Pirate suit; standing

recessive in shadow

wearing her nearsighted

glasses, Kearsarge behind us;

stretched out glamorous

in her bathing suit

at Key West; foxy

and beautiful at forty-five;

embracing me last year;

front page of the Sunday

Concord Monitor

in color with the headline:

POET JANE KENYON DIES

AT HER HOME IN WILMOT.

(© Donald Hall, from Without, Mariner Books, 1998)

 

On a windy summer day the well-dressed trustees occupy the first row under the yellow and white striped canopy. Their drive for capital is over, and for a while this refuge is secure. Thin after your second surgery, you wear the gray summer suit we bought eight years ago for momentous occasions in warm weather. My hands rest in my lap, under the fine cotton shawl embroidered with mirrors that we bargained for last fall in Bombay, unaware of your sickness. The legs of our chairs poke holes in the lawn. The sun goes in and out of the grand clouds, making the air alive with golden light, and then, as if heaven’s spirits had fallen, everything’s somber again. After music and poetry we walk to the car. I believe in the miracles of art, but what prodigy will keep you safe beside me, fumbling with the radio while you drive to find late innings of a Red Sox game? – See more at: http://www.poets.org/viewmedia.php/prmMID/23334#sthash.40xupYWM.dpuf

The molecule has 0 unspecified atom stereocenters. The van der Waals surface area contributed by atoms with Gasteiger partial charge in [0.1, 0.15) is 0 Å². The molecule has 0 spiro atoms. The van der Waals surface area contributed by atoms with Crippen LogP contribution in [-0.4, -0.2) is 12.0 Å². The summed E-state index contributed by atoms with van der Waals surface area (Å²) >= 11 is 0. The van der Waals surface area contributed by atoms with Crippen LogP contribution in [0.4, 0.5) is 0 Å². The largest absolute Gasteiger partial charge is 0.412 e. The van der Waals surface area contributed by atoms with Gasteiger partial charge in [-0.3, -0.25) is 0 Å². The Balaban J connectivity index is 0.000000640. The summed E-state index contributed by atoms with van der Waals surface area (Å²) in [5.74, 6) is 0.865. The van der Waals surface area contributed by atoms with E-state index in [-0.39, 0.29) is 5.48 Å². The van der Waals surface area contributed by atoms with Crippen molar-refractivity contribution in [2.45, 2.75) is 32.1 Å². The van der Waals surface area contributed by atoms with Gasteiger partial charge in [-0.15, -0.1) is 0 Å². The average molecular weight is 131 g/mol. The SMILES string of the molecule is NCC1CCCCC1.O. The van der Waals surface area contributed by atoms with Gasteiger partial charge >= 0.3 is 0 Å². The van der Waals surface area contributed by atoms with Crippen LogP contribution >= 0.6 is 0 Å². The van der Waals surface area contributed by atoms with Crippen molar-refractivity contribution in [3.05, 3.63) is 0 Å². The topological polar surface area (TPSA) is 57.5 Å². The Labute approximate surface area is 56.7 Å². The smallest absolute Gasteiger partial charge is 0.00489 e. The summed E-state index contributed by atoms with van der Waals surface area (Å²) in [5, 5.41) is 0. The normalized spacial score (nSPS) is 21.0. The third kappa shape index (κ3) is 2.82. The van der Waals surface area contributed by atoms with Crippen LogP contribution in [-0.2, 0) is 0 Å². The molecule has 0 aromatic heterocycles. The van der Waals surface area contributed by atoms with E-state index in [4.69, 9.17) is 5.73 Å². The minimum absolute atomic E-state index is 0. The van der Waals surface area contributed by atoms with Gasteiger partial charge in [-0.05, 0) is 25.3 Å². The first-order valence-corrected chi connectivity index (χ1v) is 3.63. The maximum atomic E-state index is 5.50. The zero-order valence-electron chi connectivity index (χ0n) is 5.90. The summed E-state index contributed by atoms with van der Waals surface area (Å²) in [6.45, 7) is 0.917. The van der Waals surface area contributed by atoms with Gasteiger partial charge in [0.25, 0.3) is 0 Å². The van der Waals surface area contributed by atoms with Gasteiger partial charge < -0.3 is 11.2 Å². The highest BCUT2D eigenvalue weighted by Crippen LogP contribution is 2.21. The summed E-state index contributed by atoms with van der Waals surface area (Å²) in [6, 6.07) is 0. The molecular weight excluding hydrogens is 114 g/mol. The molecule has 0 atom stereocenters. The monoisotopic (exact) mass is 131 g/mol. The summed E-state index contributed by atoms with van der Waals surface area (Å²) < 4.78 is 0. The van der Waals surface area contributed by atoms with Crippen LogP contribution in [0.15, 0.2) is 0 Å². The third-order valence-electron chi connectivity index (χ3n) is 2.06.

On a windy summer day the well-dressed trustees occupy the first row under the yellow and white striped canopy. Their drive for capital is over, and for a while this refuge is secure. Thin after your second surgery, you wear the gray summer suit we bought eight years ago for momentous occasions in warm weather. My hands rest in my lap, under the fine cotton shawl embroidered with mirrors that we bargained for last fall in Bombay, unaware of your sickness. The legs of our chairs poke holes in the lawn. The sun goes in and out of the grand clouds, making the air alive with golden light, and then, as if heaven’s spirits had fallen, everything’s somber again. After music and poetry we walk to the car. I believe in the miracles of art, but what prodigy will keep you safe beside me, fumbling with the radio while you drive to find late innings of a Red Sox game? – See more at: http://www.poets.org/viewmedia.php/prmMID/23334#sthash.40xupYWM.dpuf

National Poetry Month, Day 4: Robert Hass

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This is one of the best and most famous California poems I know, about a tiny town in Marin named Lagunitas, where there are, indeed, copious blackberry bushes by the side of the road.

At one time in my life, this book, Praise, was a constant presence in my bag (and life). Enjoy.

 

Meditation at Lagunitas

By Robert Hass

All the new thinking is about loss.